The last autumn leaf drifted away, replaced by heavy snowfall. “But then you hit some sort of peak. Anime’s fun and all, but now you’re reading source material like manga and even light novels. And then you start reading manga for its own sake. And you go from knowing little tidbits about Japanese culture gleaned from anime into learning about Japan itself, all its ups and downs. Tokyo, Nagoya, Kyoto, Osaka, Kobe, Sapporo and Fukuoka. Horse-riders, Ritsuryo, Genpei, Kamakura, Sengoku, Tokugawa, Meiji, Showa. Death and destruction and then all that rebuilding. And then the bubble. You ever been nostalgic for a time period you never lived in? The Emperor’s palace was worth more than the entire state of California. Everybody golfed. Poor Yukiko Okada. And then the bubble bursts, and we get Heisei.”

The snow disappeared, melted by the warming rays of spring. The weeds outside the window pushed through the soil again, their green stems poking through the brown dirt. “Your knowledge of Japan and anime enters esoteric levels. They were so far ahead of America in terms of cell phones that they didn’t even have the tech level to connect directly to the Internet when phones became widespread - they had to do it through a third-party app. That’s why, in anime, they always send emails on their phones through LIME or whatever method of avoiding copyright they use instead of sending text messages. And even beyond that - you know how they clear snow in Sapporo better than how they do it in your own city. You start writing entire web novels set in Japan based on all this knowledge and it gets a cool four thousand views, no big deal or nothing, but think about it - I’d much rather write about a far-off country than my own and use the cliches and culture of a far-off country rather than my own.”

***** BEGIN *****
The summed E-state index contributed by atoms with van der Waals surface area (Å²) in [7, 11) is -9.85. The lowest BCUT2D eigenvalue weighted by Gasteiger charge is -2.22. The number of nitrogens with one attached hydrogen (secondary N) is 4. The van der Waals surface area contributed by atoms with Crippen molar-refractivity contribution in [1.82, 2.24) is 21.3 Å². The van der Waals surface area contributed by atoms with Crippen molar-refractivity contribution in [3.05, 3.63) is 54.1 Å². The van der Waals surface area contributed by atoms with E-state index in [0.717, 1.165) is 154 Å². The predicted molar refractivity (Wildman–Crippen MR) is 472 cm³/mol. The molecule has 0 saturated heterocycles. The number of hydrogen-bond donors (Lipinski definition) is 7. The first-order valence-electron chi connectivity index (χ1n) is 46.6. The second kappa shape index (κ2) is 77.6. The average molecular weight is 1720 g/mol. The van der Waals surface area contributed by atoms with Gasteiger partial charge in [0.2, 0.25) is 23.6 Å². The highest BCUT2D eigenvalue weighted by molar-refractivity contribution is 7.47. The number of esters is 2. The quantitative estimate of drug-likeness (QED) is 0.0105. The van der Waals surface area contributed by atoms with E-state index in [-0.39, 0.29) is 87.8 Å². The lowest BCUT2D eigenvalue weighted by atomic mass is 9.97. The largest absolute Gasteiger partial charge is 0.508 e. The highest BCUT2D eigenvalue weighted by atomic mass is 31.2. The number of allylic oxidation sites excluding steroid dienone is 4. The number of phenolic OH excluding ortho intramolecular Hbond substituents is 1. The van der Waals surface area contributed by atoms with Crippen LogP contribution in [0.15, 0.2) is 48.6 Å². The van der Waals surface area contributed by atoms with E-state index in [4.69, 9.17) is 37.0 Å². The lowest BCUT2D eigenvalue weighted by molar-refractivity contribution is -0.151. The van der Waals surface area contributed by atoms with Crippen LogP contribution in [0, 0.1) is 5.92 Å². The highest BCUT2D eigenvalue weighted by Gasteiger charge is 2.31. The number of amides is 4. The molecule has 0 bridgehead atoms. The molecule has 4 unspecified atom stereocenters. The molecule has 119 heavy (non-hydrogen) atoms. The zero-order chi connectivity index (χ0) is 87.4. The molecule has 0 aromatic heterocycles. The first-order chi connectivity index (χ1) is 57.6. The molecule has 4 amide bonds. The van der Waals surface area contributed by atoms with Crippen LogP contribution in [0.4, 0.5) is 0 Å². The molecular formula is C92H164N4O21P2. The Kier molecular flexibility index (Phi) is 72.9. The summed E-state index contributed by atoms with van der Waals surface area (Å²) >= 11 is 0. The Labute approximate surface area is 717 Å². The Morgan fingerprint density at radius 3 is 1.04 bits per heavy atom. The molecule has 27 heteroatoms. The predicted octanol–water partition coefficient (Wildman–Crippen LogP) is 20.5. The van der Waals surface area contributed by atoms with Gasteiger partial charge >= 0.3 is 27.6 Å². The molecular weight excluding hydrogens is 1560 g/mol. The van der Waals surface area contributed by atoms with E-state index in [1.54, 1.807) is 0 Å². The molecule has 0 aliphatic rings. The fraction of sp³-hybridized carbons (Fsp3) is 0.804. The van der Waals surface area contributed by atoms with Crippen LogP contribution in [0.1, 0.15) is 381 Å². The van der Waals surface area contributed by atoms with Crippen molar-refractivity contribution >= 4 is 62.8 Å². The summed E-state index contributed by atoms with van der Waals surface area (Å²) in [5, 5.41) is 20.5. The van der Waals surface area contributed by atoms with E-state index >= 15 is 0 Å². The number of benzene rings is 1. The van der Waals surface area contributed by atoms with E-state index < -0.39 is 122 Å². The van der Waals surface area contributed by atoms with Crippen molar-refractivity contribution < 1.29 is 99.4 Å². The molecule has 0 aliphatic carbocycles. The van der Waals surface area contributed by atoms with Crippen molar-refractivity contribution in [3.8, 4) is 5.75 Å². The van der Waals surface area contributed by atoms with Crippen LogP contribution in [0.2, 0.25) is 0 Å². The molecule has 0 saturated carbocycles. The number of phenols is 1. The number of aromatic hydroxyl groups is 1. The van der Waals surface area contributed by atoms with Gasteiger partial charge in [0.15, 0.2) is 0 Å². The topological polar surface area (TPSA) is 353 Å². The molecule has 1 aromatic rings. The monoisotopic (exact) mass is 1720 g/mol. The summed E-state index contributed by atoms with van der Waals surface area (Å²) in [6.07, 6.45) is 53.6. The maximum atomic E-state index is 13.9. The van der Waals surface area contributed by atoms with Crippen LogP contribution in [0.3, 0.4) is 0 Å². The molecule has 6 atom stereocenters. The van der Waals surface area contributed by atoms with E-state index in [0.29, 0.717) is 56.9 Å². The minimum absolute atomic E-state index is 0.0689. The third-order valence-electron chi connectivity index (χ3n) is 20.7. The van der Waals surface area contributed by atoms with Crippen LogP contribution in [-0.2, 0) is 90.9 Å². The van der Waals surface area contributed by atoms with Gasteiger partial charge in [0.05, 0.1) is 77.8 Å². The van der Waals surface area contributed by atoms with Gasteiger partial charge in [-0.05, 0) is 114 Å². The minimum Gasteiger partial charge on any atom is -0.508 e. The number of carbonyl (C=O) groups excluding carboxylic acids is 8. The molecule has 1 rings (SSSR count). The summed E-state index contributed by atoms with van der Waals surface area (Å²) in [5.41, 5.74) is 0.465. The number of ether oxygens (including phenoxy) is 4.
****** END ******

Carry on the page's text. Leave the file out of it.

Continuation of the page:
Her eyes still closed, Lucille’s spiel came to its end with a smile. “Well, how’s that for selling you on it?”

Regina didn’t answer - instead, water bubbled and there was a sharp inhale.

Already knowing what to expect, Lucille finally opened her eyes. A huge cloud of smoke spilled out of Regina as she beat her chest and coughed violently. “Oh…oh man,” she mumbled, then started laughing. When she realized Lucille was expecting an answer from her, she tried to say something, but then started laughing again.

“D-damn,” she finally sputtered out, her eyes fully red. “That’s crazy.”

When Lucille just frowned, Regina raised her hands. “H-hey, I was listening and shit. It’s good you have a passion like that. A lot of people can’t say that.”

Lucille sighed. “It’s not a real passion. At the end of the day, what good does any of this knowledge do for me?”

Regina had no answer to that, so she held up the LeBong James up in offering.

Taylor J
Steward McOy